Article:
Wednesday / May 22

How to Develop an Assessment Mindset

How to Develop an Assessment Mindset

George Orwell said that to see what’s in front of one’s nose requires a constant struggle. I’m certain he wasn’t talking about formative assessments, but his words apply to the classroom.

Knowing what students know is a struggle. This knowledge doesn’t come easily, and it’s why we must move away from the stringent bubble sheet idea of assessments toward a true understanding of what students have learned. This is accomplished by acknowledging that the traditional summative test is inefficient. Instead, teachers must develop an intuitive “assessment mindset” while applying research-based strategies.

To better illustrate this, let’s say you’re on a first date. You’re constantly assessing the situation by asking yourself questions that require evidence for answering. At first, you’re asking, “Is this person nice? What does this person value? Do I want to go on another date with this person?” The answers to these questions will possibly lead to another date. At some point you’ll start asking yourself, “How can I make this person happy? How do I need to change to be a better companion?” This becomes a feedback loop—you’re constantly gauging the state of your relationship and intervening when something is off.

When teaching students, we must have this same natural assessing of the learning situation. “Was my instruction sufficient? Did the project help deepen learning? Who needs to attend my intervention small group?” The answers lead the teacher to change her practice so she can more effectively enhance student learning. This leads to deeper questions: “Am I good at what I do? If not, what can I do to get better? How can my team, administrator, district help me?” At this point, all the other factors in public education (Impact Teams, PBL, direct instruction, technology, etc.) come into play. Assessment should be the beginning of the search for what’s necessary to help students learn.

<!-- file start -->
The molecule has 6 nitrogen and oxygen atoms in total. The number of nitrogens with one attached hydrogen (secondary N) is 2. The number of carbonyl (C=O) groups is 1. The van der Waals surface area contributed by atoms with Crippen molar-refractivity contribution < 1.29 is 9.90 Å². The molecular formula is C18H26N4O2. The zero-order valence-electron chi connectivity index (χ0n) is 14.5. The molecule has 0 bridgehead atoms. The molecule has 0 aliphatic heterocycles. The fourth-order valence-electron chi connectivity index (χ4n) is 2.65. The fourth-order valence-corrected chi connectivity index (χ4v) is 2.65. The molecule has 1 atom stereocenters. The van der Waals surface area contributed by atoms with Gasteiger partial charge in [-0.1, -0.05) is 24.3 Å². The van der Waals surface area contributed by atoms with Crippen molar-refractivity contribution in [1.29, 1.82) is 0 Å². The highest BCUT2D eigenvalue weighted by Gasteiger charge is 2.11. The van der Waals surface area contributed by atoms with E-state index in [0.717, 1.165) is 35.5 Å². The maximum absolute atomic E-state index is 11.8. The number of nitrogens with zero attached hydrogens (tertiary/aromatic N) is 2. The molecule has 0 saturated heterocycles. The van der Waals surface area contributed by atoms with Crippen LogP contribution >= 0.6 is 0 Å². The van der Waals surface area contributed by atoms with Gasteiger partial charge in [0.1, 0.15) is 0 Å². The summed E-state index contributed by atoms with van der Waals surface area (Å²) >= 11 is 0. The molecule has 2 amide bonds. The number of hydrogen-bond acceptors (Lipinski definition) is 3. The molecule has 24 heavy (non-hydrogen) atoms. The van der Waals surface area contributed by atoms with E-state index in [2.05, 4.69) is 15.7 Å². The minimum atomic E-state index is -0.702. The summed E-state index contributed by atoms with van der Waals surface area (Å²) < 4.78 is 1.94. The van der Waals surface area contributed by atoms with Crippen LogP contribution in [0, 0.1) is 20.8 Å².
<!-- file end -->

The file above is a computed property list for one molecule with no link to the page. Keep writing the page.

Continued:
Of course, students should deploy assessment questions in the classroom, too. “Do I understand what we’re doing? Is there something I didn’t catch during instruction? How can I do better on the next project? What questions do I need to ask my teacher?” Assessing one’s situation is what makes learning visible.

This assessment mindset must be cultivated in order to assess well. At the same time, teachers should use practical techniques to learn what students know. The best resource I’ve found for this is Dylan Wiliams book Embedded Formative Assessment. I really like Wiliams’ definition of formative assessments: “An assessment functions formatively to the extent that evidence about student achievement is elicited, interpreted, and used by teachers, learners, or their peers to make decisions about the next steps in instruction that are likely to be better, or better founded, than the decisions they would have made in the absence of that evidence” (Wiliams, 43). Strategies such as wait time, mini whiteboards, exit passes, and many others elicit the evidence, while the use of Impact Teams can help interpret and use the evidence to determine which pedagogy should be deployed during instructional time.

It’s important for educators to develop their skills so they cultivate an assessment mindset in both themselves and their students while at the same time adopting effective assessment strategies for gathering important evidence regarding what students know. This evidence will be what fuels instructional decisions.

I recently finished reading the beautiful book When Breath Becomes Air by Paul Kalanithi. Before his death, Kalanithi was a neurosurgeon who wrote about—among other things—the importance of succeeding at his profession. He writes: “As a chief resident, nearly all responsibility fell on my shoulders, and the opportunities to succeed—or fail—were greater than ever. The pain of failure had led me to understand that technical excellence was a moral requirement. Good intentions were not enough, not when so much depended on my skills, when the difference between tragedy and triumph was defined by one or two millimeters” (Kalanithi, 105).

There’s a correlation between our skill level regarding assessment and student achievement. With George Orwell’s words in mind, may we continually endeavor to see more clearly what’s in front of our noses as it relates to student learning.

Written by

Steve Johnson is a Curriculum Specialist at Panama-Buena Vista Union School District in Bakersfield, CA. He leads professional development sessions, designs curriculum, and enjoys reading, writing, and talking about education.

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